The prototype 23-foot Ikenga catamaran kit, built of recycled materials in Mendocino, California, was strikingly futuristic, whilst the Scootboard, a hand portable and collapsible 35mph scooter developed initially as my emergency transportation in the face of a NYC transit strike, was later manufactured in New Mexico as a minimal structure inner urban vehicle.  The award-winning Ikenga autogiro aircraft projects of the 1980s (the Ikenga 530Z resides in the permanent collection of the Smithsonian National Air and Space Museum in Washington, DC) was also a successful manifestation of my mantra and exemplified how grassroots teamwork can morph into a project or process that surpasses one’s original goal. Most importantly, I honor these projects, and other creations of mine, as being Spirit-guided.




Ikenga Aircraft: Concept/Design/Construction. Santa Fe, NM 1985 to 1992**



My life is the canvas and my various creative exhalations are the mechanism and vehicles for the very survival of my spirit . . . and perhaps my humanity. I am in awe of the vast creative ability that resides in each of us . . . and I grok how the harsh challenges and obligation of life can cruelly diminish one’s creative flame. Our creativity, yours and mine, may be small, whilst also being a catalyzing and life-affirming spark that resonates in ways that can alter the world-stage beyond our imagining.  And should we cross paths on the journey, share in a project, or motivate each other from a distance, may the exchange/experience be one of shared inspiration, brightening each other’s path as the talisman that ushers us towards our greatest possibility and potential.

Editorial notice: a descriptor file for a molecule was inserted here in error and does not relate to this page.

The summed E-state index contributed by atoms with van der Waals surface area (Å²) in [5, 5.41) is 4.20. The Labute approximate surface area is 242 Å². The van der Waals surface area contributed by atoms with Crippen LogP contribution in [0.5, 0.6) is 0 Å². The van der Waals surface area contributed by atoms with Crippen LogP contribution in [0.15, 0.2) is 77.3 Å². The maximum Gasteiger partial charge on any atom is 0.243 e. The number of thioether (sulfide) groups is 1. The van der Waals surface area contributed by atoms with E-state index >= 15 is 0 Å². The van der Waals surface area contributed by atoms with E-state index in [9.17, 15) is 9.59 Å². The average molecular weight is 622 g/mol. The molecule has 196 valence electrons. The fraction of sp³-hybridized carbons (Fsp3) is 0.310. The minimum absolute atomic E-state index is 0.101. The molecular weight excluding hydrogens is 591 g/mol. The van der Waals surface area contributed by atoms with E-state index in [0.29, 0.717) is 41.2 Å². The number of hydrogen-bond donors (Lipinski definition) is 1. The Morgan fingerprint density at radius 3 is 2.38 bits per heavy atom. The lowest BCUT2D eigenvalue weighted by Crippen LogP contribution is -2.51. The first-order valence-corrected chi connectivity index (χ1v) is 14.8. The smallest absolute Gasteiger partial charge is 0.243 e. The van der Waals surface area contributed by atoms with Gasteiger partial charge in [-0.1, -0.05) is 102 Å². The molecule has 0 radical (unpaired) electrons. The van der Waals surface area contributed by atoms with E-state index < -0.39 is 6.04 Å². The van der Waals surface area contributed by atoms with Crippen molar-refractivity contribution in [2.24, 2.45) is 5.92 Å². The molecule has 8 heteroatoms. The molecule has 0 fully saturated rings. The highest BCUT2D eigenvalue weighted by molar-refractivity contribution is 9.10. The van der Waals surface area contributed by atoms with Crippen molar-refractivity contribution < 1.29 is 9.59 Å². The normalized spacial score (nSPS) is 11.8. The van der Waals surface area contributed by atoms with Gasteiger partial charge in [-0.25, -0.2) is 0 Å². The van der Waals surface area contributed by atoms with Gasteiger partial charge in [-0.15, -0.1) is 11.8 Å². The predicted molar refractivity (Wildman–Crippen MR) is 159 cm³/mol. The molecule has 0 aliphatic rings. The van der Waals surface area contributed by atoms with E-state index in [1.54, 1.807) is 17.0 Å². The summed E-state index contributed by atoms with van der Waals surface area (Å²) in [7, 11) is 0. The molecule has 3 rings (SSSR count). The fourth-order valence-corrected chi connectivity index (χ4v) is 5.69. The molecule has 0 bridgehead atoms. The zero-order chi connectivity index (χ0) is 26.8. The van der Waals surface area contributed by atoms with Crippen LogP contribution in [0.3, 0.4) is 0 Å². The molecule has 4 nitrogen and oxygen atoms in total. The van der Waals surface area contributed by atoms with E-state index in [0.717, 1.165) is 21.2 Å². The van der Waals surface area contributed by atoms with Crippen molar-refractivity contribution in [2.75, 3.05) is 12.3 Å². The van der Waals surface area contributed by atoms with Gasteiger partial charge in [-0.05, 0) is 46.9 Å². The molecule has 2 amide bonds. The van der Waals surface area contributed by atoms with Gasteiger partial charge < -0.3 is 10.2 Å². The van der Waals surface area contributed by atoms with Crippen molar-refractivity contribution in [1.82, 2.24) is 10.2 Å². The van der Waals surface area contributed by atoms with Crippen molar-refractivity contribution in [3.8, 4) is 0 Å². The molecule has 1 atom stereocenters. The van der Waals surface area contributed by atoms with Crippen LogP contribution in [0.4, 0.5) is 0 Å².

This is surely the spirited diamond that we all can nurture and share with each other on the journey towards self-realization during this brief walkabout on spaceship earth.





Way Station Earth: Watercolor, brush and airbrush. Limited edition of 150, 24x30 GiclĂ©e


Richard M. DeVos wrote: “The only thing that stands between a person and what they want from life is often merely the will to attempt it and the faith to believe that it is possible.”


May our success on the creativity journey be the celebration of the manifested possible.

—dwij/David Gittens


This is Week 6 of 52 Artists in 52 Weeks. Thank you for reading and sharing David's story today. To see more of David's work and to connect with him, please see the following links:

Email: dwij@aol.com


Inspirational/Visionary Art:  http://dwij.org/dwij/gallery.html

Music on my 23-string creation with soundscape artist Edward Cosla: https://youtu.be/CzIr_ndIIJ0

Aircraft design segment:  http://dwij.org/dwij/aircraft.htm

Rare first flight film: The 1988 Ikenga 530Z Autogiro:  https://www.youtube.com/watch?v=65GTibxR2hY


Automobile design segment: http://dwij.org/dwij/ikenga.htm

Rare film: The 1968 Ikenga MK II GT:  https://www.youtube.com/watch?v=lK7rCTfU06o

My old webzine created in 2000 may interest you:  http://dwij.org


Projects page: http://dwij.org/about_us/dwij_projects.htm

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Exhibited in London, Paris, Turin and Stockholm, the 1969 Ikenga MK III was a feature of the Manx Motor Museum in England for many years and is now in an automobile collection on the Arabian Peninsula

** The award winning 1988 Ikenga 530Z autogiro resides in the permanent collection of the Smithsonian National Air and Space Museum